Walker (Daniel Mays's girlfriend Daphne (Emily Atack) may suppose to be the Laura la Plaz character from the original Dad's Army (1968) television series due to the Winchester rifle Daphne uses that the series character used in her act. See more »
In the opening scene when the spy lights his roll-your-own the match box strike is a modern polka-dot type, not the dark grey solid strike used prior to the mid-70s. See more »
The closing credits sequence begins with a caption "You have been watching", followed by scenes of the various characters marching, with captions that show the actors' names but not their characters' names. This is exactly the same style as was used in the original TV series. See more »
Better than I thought it was going to be. A pleasant surprise.
As a Dad's Army fan (and with a keen interest in the history of the REAL Home Guard of 1940 - 44) I realised this was never going to 'measure up' to the original TV series. In fact I thought it was going to be terrible (!) but went along to see it if only to tick the box. It was better than I expected and it was a pleasant surprise. Sadly I think that Tom Courtenay 'killed' LCpl Jones's character with a very wooden performance. However, there was good effort from the other actors. I thought that Toby Jones (Mainwaring) dominated the screen when he appeared and captured Mainwaring's flaws (and attributes) very well. I enjoyed Michael Gambon's Godfrey very much, and Bill Nighy's Sgt Wilson was an interesting re- interpretation that was nicely done. There were other good performances too (e.g Mrs Pike etc).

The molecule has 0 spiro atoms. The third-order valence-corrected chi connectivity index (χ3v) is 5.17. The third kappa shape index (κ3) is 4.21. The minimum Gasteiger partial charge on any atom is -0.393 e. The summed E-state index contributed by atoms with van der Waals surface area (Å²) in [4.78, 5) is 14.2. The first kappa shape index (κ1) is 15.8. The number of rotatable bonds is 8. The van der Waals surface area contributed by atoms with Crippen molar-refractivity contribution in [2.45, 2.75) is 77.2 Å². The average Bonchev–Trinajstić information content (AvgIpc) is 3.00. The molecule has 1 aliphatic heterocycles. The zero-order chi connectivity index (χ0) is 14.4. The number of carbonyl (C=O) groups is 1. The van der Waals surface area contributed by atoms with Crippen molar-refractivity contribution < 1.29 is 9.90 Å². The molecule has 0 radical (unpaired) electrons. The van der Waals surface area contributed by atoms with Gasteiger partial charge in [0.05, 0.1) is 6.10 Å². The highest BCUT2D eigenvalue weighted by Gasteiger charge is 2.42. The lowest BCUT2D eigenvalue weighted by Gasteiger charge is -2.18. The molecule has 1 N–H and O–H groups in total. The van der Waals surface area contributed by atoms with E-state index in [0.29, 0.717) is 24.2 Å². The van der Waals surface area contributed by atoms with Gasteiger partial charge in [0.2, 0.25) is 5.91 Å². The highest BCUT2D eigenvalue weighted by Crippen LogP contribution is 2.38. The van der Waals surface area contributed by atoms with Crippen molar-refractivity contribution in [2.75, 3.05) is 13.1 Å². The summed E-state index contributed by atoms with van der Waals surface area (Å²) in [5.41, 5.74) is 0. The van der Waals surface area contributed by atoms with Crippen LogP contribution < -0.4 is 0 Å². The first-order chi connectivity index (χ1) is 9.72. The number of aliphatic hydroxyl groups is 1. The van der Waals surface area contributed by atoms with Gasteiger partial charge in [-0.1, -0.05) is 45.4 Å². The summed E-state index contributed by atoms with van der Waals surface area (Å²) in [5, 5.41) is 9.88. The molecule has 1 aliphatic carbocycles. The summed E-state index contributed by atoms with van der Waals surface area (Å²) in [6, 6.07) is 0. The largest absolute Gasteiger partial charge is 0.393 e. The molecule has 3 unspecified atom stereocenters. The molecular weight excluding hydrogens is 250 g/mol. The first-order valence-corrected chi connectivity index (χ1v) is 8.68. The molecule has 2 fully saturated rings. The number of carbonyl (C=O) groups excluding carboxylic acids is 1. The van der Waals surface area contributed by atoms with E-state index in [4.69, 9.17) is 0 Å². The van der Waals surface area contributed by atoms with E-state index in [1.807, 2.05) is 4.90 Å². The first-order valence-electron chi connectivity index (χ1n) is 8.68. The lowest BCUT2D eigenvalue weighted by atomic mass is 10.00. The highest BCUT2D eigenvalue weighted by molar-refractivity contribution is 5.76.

As well as a some chuckles, there were touching moments, and I think it captured the ethos of the time well (patriotism, paranoia reference the enemy, 'all pulling together' etc). In all I would call it a pleasant film to watch, and a homage of some sort to the original series and the historical Home Guard.
It was a nice touch to set the film in 1944 when the Home Guard was becoming ever more irrelevant. The original series (many have surmised) only covered the historical period of 1940 - 42. I've always regretted that and would have like to have seen the series set over the full 1940-44 period with perhaps a single episode covering their return to civilian life in December 1944 to round it off. The last year would have been quite comedic as Mainwaring might have struggled to enthuse the men as they became less relevant to to the war, and quite touching too.
I wouldn't listen to too many negative reviews, the film is worth seeing. I'd rather it had been made than not, even if it only points people towards the original series and reminds them that the Home Guard was real and that they lost 1,200 people to enemy action in WW2 (mainly air raids while on duty etc), and also that although they never faced an invasion (a real concern in 1940-41) they didn't know that at the time, but they volunteered anyway.
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